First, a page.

Posts tagged with: journal of markets & morality

The newest issue of the Journal of Markets & Morality has been posted. The publication of this volume fulfills a full decade of production of the journal under the continuing leadership of founding and executive editor Stephen J. Grabill.

This issue of the journal features a scholia translation of Leonardus Lessius, “On Buying and Selling” from 1605. Lessius was a Jesuit theologian considered to be an important figure in the development of pre-Smithian economics by scholars like Joseph Schumpeter, John T. Noonan, and Raymond de Roover. Wim Decock provides both a translation of Lessius’ work as well as an introduction placing him in his early modern context of scholasticism and moral theology.

The articles in this volume are an especially excellent collection, including a piece by Mary Ann Glendon, who was recently named the U.S. ambassador to the Vatican, “John Paul II’s Challenges to the Social Sciences.” Other contributors include John R. Schneider (Calvin College), Dr. Donald P. Condit (a medical doctor), Pamela Z. Jackson (Augusta State University), Jonathan E. Leightner (Augusta State University), John Meadowcroft (King’s College London), Edward J. O’Boyle (Mayo Research Institute). Dr. Condit’s article is of particular contemporary relevance, as he inquires, “Should Business Be Responsible for Employee Health Care?”

We also have a number of excellent reviews of recent books, put together under the direction of our book review editor Kevin Schmiesing. And as per our “moving wall” policy of two issues, the most recent publicly-available archived issue is volume 9, number 2 (Fall 2006).

If you are a student or a faculty member at an institution of higher learning, please take the time to recommend that your library subscribe to our journal. If you are in interested layperson or independent scholar, please consider subscribing yourself.

The Journal of Markets & Morality is one of eight journals that has been selected for indexing in the seminally important ATLA Religion Database in 2007. The American Theological Library Association (ATLA) is a professional association of theological libraries and librarians, with almost 300 institutional and 600 individual members.

From the ATLA’s website: “The ATLA Religion Database (ATLA RDB) currently indexes more than 500 journal titles and approximately 250 polygraphs each year, and considers new titles for evaluation based on member, publisher, and scholar recommendations.”

The Journal of Markets & Morality is one of only 20 journals that have been added to the database since 2002. In that time the database has gone through some major remodeling, including the discontinuation of the indexing of a number of journals.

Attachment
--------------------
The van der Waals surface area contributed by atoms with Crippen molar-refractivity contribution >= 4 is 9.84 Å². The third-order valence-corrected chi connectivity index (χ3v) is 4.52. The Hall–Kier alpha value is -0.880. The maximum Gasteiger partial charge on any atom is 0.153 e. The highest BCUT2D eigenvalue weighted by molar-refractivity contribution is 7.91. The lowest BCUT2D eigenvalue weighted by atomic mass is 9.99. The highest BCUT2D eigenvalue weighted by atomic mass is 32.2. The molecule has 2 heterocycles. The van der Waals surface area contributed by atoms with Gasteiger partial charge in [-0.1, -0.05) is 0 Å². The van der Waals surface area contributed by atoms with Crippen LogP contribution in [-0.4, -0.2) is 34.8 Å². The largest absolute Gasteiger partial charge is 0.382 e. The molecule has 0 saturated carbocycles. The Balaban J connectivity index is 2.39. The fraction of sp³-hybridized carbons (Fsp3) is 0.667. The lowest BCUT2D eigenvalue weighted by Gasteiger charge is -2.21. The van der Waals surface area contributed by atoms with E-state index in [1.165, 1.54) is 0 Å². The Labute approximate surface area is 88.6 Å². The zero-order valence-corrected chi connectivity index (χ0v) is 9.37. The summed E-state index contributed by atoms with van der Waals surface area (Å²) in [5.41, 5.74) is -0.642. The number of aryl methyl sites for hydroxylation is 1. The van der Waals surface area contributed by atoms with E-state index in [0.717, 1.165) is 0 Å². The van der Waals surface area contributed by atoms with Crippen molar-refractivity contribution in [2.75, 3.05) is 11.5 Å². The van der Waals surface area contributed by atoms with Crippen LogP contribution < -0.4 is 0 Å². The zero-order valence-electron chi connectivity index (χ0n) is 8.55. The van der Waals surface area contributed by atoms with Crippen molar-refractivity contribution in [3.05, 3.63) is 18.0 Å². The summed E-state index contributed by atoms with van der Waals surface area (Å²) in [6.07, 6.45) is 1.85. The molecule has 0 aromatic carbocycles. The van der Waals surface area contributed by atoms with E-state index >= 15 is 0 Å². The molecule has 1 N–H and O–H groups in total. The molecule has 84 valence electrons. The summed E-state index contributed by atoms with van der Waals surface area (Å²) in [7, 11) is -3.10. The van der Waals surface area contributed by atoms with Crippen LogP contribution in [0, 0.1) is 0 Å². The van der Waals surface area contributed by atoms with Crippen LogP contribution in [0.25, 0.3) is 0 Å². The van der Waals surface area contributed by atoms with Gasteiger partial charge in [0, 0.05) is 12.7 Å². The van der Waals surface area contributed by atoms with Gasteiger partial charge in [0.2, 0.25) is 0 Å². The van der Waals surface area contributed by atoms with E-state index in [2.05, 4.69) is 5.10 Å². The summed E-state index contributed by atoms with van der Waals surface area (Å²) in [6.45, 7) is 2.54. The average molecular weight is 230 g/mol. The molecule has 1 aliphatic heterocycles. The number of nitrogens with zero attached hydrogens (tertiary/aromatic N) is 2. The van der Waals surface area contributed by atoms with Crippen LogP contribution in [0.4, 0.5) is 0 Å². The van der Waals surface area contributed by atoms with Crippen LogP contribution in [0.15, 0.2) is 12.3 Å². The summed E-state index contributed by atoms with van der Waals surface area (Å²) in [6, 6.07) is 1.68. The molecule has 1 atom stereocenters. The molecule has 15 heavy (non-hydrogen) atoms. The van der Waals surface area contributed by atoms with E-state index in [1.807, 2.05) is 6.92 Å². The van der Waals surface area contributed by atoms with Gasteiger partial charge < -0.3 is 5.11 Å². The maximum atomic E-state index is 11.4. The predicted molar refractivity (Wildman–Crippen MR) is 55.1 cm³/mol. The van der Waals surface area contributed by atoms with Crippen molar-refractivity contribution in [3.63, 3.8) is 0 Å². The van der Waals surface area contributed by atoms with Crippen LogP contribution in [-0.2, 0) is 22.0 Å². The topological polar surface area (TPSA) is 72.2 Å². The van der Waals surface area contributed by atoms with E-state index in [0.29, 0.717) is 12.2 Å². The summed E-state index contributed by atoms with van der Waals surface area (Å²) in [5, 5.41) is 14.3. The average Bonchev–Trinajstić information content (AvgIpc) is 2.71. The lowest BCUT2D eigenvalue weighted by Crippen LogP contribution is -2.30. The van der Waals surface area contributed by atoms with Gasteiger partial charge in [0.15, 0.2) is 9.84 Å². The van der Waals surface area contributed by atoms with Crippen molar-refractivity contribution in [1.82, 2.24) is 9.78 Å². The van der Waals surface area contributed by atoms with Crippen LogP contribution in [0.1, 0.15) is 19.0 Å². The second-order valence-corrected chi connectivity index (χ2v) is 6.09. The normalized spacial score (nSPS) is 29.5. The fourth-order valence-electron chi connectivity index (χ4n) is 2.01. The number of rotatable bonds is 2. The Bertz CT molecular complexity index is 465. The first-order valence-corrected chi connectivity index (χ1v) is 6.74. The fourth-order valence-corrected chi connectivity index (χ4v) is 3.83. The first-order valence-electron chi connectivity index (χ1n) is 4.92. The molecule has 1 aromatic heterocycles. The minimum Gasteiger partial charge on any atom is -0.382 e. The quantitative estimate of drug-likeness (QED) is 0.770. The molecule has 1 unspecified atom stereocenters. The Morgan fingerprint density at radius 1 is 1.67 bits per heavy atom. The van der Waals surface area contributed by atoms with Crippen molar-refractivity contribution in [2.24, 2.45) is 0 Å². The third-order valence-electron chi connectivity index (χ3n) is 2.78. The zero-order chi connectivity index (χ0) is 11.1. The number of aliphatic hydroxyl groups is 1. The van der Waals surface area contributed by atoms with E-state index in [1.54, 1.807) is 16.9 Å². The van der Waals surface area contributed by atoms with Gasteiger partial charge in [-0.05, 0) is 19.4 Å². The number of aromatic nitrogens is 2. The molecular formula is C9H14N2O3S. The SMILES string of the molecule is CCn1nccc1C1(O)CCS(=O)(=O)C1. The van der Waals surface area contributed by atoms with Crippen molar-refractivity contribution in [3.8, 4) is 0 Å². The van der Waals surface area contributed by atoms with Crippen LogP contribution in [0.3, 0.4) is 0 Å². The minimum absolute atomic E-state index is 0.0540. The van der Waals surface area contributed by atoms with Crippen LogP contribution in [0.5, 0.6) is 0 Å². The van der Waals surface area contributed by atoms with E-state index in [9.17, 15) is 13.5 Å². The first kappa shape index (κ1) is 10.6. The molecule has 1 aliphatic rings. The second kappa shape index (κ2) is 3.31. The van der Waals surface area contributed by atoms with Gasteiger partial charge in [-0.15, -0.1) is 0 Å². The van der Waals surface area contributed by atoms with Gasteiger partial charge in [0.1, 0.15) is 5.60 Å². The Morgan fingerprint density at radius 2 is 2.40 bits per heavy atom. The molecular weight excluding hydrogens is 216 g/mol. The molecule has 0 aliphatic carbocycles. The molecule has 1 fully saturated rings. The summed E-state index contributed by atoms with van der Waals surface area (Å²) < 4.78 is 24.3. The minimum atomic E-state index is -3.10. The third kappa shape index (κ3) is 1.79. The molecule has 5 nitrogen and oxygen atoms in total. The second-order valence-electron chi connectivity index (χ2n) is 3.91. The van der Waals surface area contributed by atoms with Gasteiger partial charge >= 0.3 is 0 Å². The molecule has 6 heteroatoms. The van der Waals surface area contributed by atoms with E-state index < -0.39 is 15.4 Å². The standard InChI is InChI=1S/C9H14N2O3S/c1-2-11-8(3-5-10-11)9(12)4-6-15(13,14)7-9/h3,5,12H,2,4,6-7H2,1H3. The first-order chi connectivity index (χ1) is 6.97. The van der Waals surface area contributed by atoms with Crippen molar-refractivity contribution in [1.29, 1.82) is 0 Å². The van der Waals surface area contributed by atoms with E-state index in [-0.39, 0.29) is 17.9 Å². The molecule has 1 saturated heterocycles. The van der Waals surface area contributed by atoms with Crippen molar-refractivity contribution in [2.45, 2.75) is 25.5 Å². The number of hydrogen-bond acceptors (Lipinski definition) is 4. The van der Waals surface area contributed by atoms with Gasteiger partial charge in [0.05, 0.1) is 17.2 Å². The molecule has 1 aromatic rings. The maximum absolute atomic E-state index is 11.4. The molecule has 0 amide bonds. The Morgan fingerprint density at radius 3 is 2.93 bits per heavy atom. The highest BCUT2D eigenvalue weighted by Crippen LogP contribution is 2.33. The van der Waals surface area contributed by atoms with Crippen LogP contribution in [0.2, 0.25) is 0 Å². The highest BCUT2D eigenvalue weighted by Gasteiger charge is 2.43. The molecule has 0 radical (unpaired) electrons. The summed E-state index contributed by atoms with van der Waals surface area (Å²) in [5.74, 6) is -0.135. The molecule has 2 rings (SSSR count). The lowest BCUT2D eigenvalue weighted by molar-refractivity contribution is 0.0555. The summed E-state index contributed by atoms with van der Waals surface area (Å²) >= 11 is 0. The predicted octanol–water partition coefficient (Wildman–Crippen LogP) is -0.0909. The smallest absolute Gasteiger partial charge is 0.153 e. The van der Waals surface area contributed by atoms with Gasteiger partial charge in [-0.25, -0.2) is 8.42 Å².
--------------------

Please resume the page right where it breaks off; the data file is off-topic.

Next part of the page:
The fact that our journal is one of the select few that has been added to this important resource during this process of increased competition speaks to the unique interdisciplinary focus of the journal and the high quality with which it is pursued. Of course a great deal of the credit goes to the founding editor of the journal, Dr. Stephen Grabill.

The journal “promotes intellectual exploration of the relationship between economics and morality from both social science and theological perspectives. It seeks to bring together theologians, philosophers, economists, and other scholars for dialogue concerning the morality of the marketplace.”

We’ll be launching a small advertising campaign to highlight this achievement. If you are a student or a faculty member at an institution of higher learning, please take the time to recommend that your library subscribe to our journal. If you are in interested layperson or independent scholar, please consider subscribing yourself.

This issue of the Journal of Markets & Morality features a scholia translation of Cardinal Cajetan’s (1469-1534) influential treatise On Exchanging Money (1499). Cajetan is the author of the officially approved commentaries on the Summa of Thomas Aquinas, which are easily available in the magnificent Leonine edition of this magnum opus. He is even more famous as the papal legate whom Leo X (1513-1521) dispatched to Germany in a futile effort to bring Martin Luther back into the Roman fold. Economic historians have pointed out that Cajetan’s treatise holds a decisive place in the history of economics because it set forth the fullest and most unqualified defense of the foreign exchange market at its date of publication.

We are also pleased to publish Raymond de Roover’s essay, “Cardinal Cajetan on ‘Cambium’ or Exchange Dealings,” both as an introduction to the Cajetan scholia as well as “a testament to †Raymond de Roover’s original and enduring contribution to the field of economic historiography.” Likewise, this issue’s editorial by Stephen J. Grabill surveys “Raymond de Roover’s Enduring Contribution to Economic History.”

The editorial and article abstracts are freely available to nonsubscribers (you can sign up for a subscription here, including the very affordable electronic-only access option).

Other articles included in this issue:

  • “The Price of Freedom: Consumerism and Liberty in Secular Research and Catholic Teaching,” by Andrew V. Abela

  • “Ideas, Associations, and the Making of Good Cities,” by Robert Driscoll
  • “The Claim for Secularization as a Contemporary Utopia,” by Jan Klos
  • “The Fiscal and Tributary Philosophy of Antonio Rosmini,” by Carlos Hoevel
  • “A ‘Marketless World’? An Examination of Wealth and Exchange in the Gospels and First-Century Palestine,” by Edd S. Noell
  • “Intersubjectivity, Subjectivism, Social Sciences, and the Austrian School of Economics,” by Gabriel J. Zanotti
  • “Can Social Justice Be Achieved?” by José Manuel Moreira & Arnaud Pellissier Tanon

Also included is our usual outstanding fare of book reviews, courtesy the editorial oversight of Kevin Schmiesing.